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UK mobile payment service Paym to close in March 2023

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How AI technology is transforming the smartphone experience

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European smartphone shipments fall to lowest Q1 total since 2013

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Qualcomm legal action moves forward in the UK

Qualcomm legal action moves forward in the UK

Which? seeks payout for Samsung and Apple smartphone owners

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Google announces new devices

Google announces new devices

Pixel Watch, smartphones, earbuds and more

Google's 2022 I/O conference for developers has seen the company previewing new products, including its Pixel 7 smartphone, a Pixel tablet and the first smartwatch entirely built by Google.
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Opinion Articles

Thursday, June 13, 2013

Giving it all away

Paying with our privacy

Mark Bridge writes:

There’s been a lot of talk recently about PRISM, which may allow the US National Security Agency - and anyone they choose - to access some of our personal online information if it passes through the USA. It’s unclear exactly what (if anything) is being shared with whom… and given the nature of national security, we may never know.

However, alongside the possibility of governments seeing information we thought was secure, it’s also worth pointing out that we choose to share plenty of online information ourselves. I’m not talking about social media and the hazards of speaking your mind on Facebook or Twitter. I’m talking about marketing.

Earlier this week I stopped off at a Costa Coffee shop for a drink and some free WiFi. Now, I appreciate there can be security concerns with using any public WiFi; my information isn’t just passing through someone else’s internet connection but is also at risk of being intercepted by a ‘hacker’ sitting inside the coffee shop.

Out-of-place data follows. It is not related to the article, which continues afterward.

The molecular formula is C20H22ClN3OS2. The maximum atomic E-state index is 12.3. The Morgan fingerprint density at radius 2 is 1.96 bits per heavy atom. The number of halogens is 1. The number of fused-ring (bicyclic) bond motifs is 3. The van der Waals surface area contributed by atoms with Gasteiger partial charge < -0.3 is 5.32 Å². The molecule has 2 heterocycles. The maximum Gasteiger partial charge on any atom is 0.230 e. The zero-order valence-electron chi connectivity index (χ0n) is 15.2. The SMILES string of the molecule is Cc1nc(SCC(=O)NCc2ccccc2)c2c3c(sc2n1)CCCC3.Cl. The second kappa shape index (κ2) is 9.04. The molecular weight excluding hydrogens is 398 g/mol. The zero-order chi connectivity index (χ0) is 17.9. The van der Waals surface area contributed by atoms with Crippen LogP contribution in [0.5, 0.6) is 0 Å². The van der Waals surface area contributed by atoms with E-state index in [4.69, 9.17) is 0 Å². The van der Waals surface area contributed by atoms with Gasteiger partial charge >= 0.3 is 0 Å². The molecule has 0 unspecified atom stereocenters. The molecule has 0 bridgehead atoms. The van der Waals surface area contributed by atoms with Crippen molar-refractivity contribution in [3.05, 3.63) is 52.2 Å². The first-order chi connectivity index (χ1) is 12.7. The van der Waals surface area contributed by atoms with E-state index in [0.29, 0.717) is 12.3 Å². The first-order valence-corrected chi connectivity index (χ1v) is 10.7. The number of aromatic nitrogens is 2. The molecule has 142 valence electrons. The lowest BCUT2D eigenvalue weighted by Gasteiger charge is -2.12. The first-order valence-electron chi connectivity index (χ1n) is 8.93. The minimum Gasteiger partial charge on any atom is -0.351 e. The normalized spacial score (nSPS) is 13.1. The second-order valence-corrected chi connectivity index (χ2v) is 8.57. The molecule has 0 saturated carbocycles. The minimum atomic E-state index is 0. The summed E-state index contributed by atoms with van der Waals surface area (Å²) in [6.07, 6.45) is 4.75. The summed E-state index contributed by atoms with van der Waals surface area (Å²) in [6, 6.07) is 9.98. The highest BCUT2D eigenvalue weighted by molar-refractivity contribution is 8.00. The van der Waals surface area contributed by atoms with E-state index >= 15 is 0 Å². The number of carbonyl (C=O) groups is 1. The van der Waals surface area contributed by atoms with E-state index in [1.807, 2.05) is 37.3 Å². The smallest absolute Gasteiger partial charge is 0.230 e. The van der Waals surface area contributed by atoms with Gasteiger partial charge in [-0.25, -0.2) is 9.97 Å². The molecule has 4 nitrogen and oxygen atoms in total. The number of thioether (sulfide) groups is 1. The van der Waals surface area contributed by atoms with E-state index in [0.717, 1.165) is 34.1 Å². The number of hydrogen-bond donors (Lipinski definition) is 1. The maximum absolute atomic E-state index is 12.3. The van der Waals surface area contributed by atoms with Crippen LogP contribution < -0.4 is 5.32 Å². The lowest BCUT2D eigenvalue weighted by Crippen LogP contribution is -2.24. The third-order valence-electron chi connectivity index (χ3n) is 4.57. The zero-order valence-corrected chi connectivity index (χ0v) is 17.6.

But what caught my eye were the terms and conditions of the agreement for using the free WiFi, which - in this case - was offered by O2.

First of all I need to sign up with my mobile phone number, which is a simple and relatively secure process. My mobile contract isn’t with O2, so I’m slightly uncomfortable about O2 having my number on its database. Will they be contacting me on it to try and churn me from my current mobile network?  Best read the rest of those terms.

Well, there’s the legal stuff, which didn’t surprise me too much. I’m authorising O2 to use any information about me and the way I use the O2 WiFi service for fraud detection, crime detection, credit control and other law-related purposes. Oh, and they can pass this on to other telecom companies, debt collection agencies, government departments plus their associated companies and partners for legal purposes, too.

What I’m also agreeing to is O2 using information about me and my internet use for marketing. It seems they’re authorised to write to me, to phone me at home, to phone my mobile, to send me text messages, to send me email messages, to send me picture messages and to contact me using ‘other means’, which may well involve a barbershop quartet outside my bedroom window at 2am or laser projection onto my immortal soul. Theoretically they could use data from the sites I visit in order to target their marketing messages. That means a 2am barbershop quartet singing about knitted coats for cats. Yes, I’m apparently agreeing to all this by using the free WiFi.

“There’s no such thing as a free lunch”, you say. Very true. And O2 UK is being perfectly clear about the terms, so I’m not complaining about the company’s behaviour.

But in a week when everyone’s talking about the privacy implications of ‘Big Brother’ spying on internet traffic, it’s worth remembering we’re also paying with our privacy for many free internet services.

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Tags: o2 uk usa security opinion wifi

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